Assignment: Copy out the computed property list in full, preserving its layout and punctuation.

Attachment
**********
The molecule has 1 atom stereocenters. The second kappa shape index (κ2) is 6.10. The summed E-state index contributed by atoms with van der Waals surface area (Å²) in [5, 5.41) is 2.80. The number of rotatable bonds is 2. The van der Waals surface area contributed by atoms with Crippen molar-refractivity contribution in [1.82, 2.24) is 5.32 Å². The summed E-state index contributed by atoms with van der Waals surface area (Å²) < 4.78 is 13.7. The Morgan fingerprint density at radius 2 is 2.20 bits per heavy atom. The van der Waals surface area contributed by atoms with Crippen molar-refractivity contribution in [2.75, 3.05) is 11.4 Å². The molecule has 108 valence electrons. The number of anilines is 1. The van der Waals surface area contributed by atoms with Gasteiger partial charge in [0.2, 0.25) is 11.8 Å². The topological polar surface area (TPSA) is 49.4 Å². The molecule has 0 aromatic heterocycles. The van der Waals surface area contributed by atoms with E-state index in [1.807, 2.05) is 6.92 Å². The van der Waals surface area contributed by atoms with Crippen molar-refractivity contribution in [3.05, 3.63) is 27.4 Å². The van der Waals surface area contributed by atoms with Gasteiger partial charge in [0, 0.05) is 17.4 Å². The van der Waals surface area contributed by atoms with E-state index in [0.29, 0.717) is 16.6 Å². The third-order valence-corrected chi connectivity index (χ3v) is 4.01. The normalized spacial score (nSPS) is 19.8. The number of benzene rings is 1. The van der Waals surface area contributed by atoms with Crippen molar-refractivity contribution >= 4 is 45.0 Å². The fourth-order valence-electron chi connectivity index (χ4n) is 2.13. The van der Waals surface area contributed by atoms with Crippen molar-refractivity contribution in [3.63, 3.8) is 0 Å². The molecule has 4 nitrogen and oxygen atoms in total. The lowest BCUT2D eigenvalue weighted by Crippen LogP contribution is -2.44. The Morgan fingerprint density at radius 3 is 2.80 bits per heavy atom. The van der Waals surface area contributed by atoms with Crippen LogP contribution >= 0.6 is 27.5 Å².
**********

The molecule has 1 atom stereocenters. The second kappa shape index (κ2) is 6.10. The summed E-state index contributed by atoms with van der Waals surface area (Å²) in [5, 5.41) is 2.80. The number of rotatable bonds is 2. The van der Waals surface area contributed by atoms with Crippen molar-refractivity contribution in [1.82, 2.24) is 5.32 Å². The summed E-state index contributed by atoms with van der Waals surface area (Å²) < 4.78 is 13.7. The Morgan fingerprint density at radius 2 is 2.20 bits per heavy atom. The van der Waals surface area contributed by atoms with Crippen molar-refractivity contribution in [2.75, 3.05) is 11.4 Å². The molecule has 108 valence electrons. The number of anilines is 1. The van der Waals surface area contributed by atoms with Gasteiger partial charge in [0.2, 0.25) is 11.8 Å². The topological polar surface area (TPSA) is 49.4 Å². The molecule has 0 aromatic heterocycles. The van der Waals surface area contributed by atoms with E-state index in [1.807, 2.05) is 6.92 Å². The van der Waals surface area contributed by atoms with Crippen molar-refractivity contribution in [3.05, 3.63) is 27.4 Å². The van der Waals surface area contributed by atoms with Gasteiger partial charge in [0, 0.05) is 17.4 Å². The van der Waals surface area contributed by atoms with E-state index in [0.29, 0.717) is 16.6 Å². The third-order valence-corrected chi connectivity index (χ3v) is 4.01. The normalized spacial score (nSPS) is 19.8. The number of benzene rings is 1. The van der Waals surface area contributed by atoms with Crippen molar-refractivity contribution >= 4 is 45.0 Å². The fourth-order valence-electron chi connectivity index (χ4n) is 2.13. The van der Waals surface area contributed by atoms with Crippen molar-refractivity contribution in [3.63, 3.8) is 0 Å². The molecule has 4 nitrogen and oxygen atoms in total. The lowest BCUT2D eigenvalue weighted by Crippen LogP contribution is -2.44. The Morgan fingerprint density at radius 3 is 2.80 bits per heavy atom. The van der Waals surface area contributed by atoms with Crippen LogP contribution >= 0.6 is 27.5 Å².